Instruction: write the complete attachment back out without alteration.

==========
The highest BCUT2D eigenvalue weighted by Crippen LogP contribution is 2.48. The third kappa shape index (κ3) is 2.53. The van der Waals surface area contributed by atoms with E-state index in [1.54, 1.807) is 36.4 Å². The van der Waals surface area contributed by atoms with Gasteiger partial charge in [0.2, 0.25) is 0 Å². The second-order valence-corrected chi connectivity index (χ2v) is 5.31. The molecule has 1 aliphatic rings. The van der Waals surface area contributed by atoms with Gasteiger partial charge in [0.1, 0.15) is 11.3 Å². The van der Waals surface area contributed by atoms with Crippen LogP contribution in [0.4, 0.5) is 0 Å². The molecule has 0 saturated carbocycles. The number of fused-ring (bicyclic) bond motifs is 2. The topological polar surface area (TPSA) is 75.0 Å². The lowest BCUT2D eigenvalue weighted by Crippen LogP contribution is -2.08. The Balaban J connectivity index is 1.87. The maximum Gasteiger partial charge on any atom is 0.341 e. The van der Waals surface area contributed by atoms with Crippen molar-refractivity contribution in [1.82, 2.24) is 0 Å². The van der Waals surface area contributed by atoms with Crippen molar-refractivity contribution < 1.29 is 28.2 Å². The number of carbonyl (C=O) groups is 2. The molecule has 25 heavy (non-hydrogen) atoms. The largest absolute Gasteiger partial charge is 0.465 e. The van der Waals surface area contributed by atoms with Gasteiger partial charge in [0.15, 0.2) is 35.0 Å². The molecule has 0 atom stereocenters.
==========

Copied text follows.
The highest BCUT2D eigenvalue weighted by Crippen LogP contribution is 2.48. The third kappa shape index (κ3) is 2.53. The van der Waals surface area contributed by atoms with E-state index in [1.54, 1.807) is 36.4 Å². The van der Waals surface area contributed by atoms with Gasteiger partial charge in [0.2, 0.25) is 0 Å². The second-order valence-corrected chi connectivity index (χ2v) is 5.31. The molecule has 1 aliphatic rings. The van der Waals surface area contributed by atoms with Gasteiger partial charge in [0.1, 0.15) is 11.3 Å². The van der Waals surface area contributed by atoms with Crippen LogP contribution in [0.4, 0.5) is 0 Å². The molecule has 0 saturated carbocycles. The number of fused-ring (bicyclic) bond motifs is 2. The topological polar surface area (TPSA) is 75.0 Å². The lowest BCUT2D eigenvalue weighted by Crippen LogP contribution is -2.08. The Balaban J connectivity index is 1.87. The maximum Gasteiger partial charge on any atom is 0.341 e. The van der Waals surface area contributed by atoms with Crippen molar-refractivity contribution in [1.82, 2.24) is 0 Å². The van der Waals surface area contributed by atoms with Crippen molar-refractivity contribution < 1.29 is 28.2 Å². The number of carbonyl (C=O) groups is 2. The molecule has 25 heavy (non-hydrogen) atoms. The largest absolute Gasteiger partial charge is 0.465 e. The van der Waals surface area contributed by atoms with Gasteiger partial charge in [0.15, 0.2) is 35.0 Å². The molecule has 0 atom stereocenters.